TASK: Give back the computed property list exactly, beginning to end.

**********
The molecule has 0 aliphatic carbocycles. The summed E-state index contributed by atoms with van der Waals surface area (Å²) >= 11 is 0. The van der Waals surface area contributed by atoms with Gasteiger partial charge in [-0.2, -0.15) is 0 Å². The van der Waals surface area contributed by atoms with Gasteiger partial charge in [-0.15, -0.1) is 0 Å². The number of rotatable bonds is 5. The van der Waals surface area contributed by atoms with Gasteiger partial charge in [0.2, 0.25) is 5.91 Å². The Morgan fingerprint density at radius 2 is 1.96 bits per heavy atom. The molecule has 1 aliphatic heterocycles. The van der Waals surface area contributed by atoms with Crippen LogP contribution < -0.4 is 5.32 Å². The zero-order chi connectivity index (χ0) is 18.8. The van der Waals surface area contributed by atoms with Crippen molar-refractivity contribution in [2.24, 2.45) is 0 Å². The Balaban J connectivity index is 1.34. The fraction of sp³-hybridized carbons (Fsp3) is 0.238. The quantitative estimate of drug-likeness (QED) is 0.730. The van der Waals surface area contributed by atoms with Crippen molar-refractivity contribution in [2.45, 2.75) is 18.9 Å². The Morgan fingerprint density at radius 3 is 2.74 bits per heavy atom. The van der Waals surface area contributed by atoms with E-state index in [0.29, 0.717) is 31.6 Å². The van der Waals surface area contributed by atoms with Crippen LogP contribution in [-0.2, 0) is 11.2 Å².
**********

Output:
The molecule has 0 aliphatic carbocycles. The summed E-state index contributed by atoms with van der Waals surface area (Å²) >= 11 is 0. The van der Waals surface area contributed by atoms with Gasteiger partial charge in [-0.2, -0.15) is 0 Å². The van der Waals surface area contributed by atoms with Gasteiger partial charge in [-0.15, -0.1) is 0 Å². The number of rotatable bonds is 5. The van der Waals surface area contributed by atoms with Gasteiger partial charge in [0.2, 0.25) is 5.91 Å². The Morgan fingerprint density at radius 2 is 1.96 bits per heavy atom. The molecule has 1 aliphatic heterocycles. The van der Waals surface area contributed by atoms with Crippen LogP contribution < -0.4 is 5.32 Å². The zero-order chi connectivity index (χ0) is 18.8. The van der Waals surface area contributed by atoms with Crippen molar-refractivity contribution in [2.24, 2.45) is 0 Å². The Balaban J connectivity index is 1.34. The fraction of sp³-hybridized carbons (Fsp3) is 0.238. The quantitative estimate of drug-likeness (QED) is 0.730. The van der Waals surface area contributed by atoms with Crippen molar-refractivity contribution in [2.45, 2.75) is 18.9 Å². The Morgan fingerprint density at radius 3 is 2.74 bits per heavy atom. The van der Waals surface area contributed by atoms with E-state index in [0.29, 0.717) is 31.6 Å². The van der Waals surface area contributed by atoms with Crippen LogP contribution in [-0.2, 0) is 11.2 Å².